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    This thesis is the first full-length study to assess the writer and publisher Virginia Woolf’s (1882-1941) responses to the radical Romantic poet-painter, and engraver, William Blake (1757-1827). I trace Woolf’s public and private, overt and subtle references to Blake in fiction, essays, notebooks, diaries, letters and drawings. I have examined volumes in Leonard and Virginia Woolf’s library that are pertinent, directly and indirectly, to Woolf’s understanding of Blake. I focus on Woolf’s key phrases about Blake: ‘Mental fight’, and ‘seeing & writing.’ I consider the other phrases Woolf uses to think about Blake in the context of these two categories. Woolf and Blake are both interested in combining visual and verbal aesthetics (‘seeing & writing’). They are both critical of their respective cultures (‘Mental fight’). Woolf mentions ‘seeing & writing’ in connection to Blake in a 1940 notebook. She engages with Blake’s ‘Mental fight’ in ‘Thoughts on Peace in an Air Raid’ (1940). I map late nineteenth and early twentieth-century opinion on Blake and explore Woolf’s engagement with Blake in these wider contexts. I make use of the circumstantial detail of Woolf’s friendship with the great Blake collector and scholar, Geoffrey Keynes (1887-1982), brother of Bloomsbury economist John Maynard Keynes. Woolf was party to the Blake centenary celebrations courtesy of Geoffrey Keynes’s organisation of the centenary exhibition in London in 1927. Chapter One introduces Woolf’s explicit references to Blake and examines the record of Woolf scholarship that unites Woolf and Blake. To see how her predecessors had responded, Chapter Two examines the nineteenth-century interest in Blake and Woolf’s engagement with key nineteenth-century Blakeans. Chapter Three looks at the modernist, early twentieth-century engagement with Blake, to contextualise Woolf’s position on Blake. Chapter Four assesses how Woolf and Blake use ‘Mental fight’ to oppose warmongering and fascist politics. Chapter Five is about what Woolf and Blake write and think about the country and the city. Chapter Six discusses Woolf’s reading of John Milton (1608-1674) in relation to her interest in Blake, drawing on the evidence of Blake’s intense reading of Milton. Chapter Seven examines further miscellaneous continuities between Woolf and Blake. Chapter Eight proposes, in conclusion, that we can only form an impression of Woolf’s Blake. The thesis also has three appendices. First, a chronology of key publications which chart Blake’s reputation as well as Woolf’s allusions to Blake. Second a list all of Blake’s poetry represented in Woolf’s library including contents page. The third lists all the other volumes in Woolf’s library that proved relevant. Although Woolf’s writing is the subject of this thesis, my project necessitates an attempt to recover how Blake was understood and misunderstood by numerous writers in the early twentieth century. The thesis argues Blake is a model radical Romantic who combines the visual and the verbal and that Woolf sees him as a kindred artist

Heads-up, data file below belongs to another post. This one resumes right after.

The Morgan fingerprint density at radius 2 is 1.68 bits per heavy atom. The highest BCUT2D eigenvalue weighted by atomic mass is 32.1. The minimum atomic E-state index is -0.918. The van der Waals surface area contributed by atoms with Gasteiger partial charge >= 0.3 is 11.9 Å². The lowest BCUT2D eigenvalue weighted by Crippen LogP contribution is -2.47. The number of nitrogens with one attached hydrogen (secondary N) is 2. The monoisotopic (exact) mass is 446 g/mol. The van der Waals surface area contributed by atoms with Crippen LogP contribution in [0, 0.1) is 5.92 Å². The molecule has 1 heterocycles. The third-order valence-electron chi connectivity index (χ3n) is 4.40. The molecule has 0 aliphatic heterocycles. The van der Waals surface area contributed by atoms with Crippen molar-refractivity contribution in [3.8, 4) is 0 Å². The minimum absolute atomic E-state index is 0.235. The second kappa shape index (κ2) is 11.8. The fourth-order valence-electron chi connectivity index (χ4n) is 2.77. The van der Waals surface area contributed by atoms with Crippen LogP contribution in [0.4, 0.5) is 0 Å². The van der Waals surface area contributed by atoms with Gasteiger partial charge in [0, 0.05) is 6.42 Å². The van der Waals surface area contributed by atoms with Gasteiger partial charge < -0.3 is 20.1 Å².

The crisis of cultural authority in museums : contesting human remains in the collections of Britain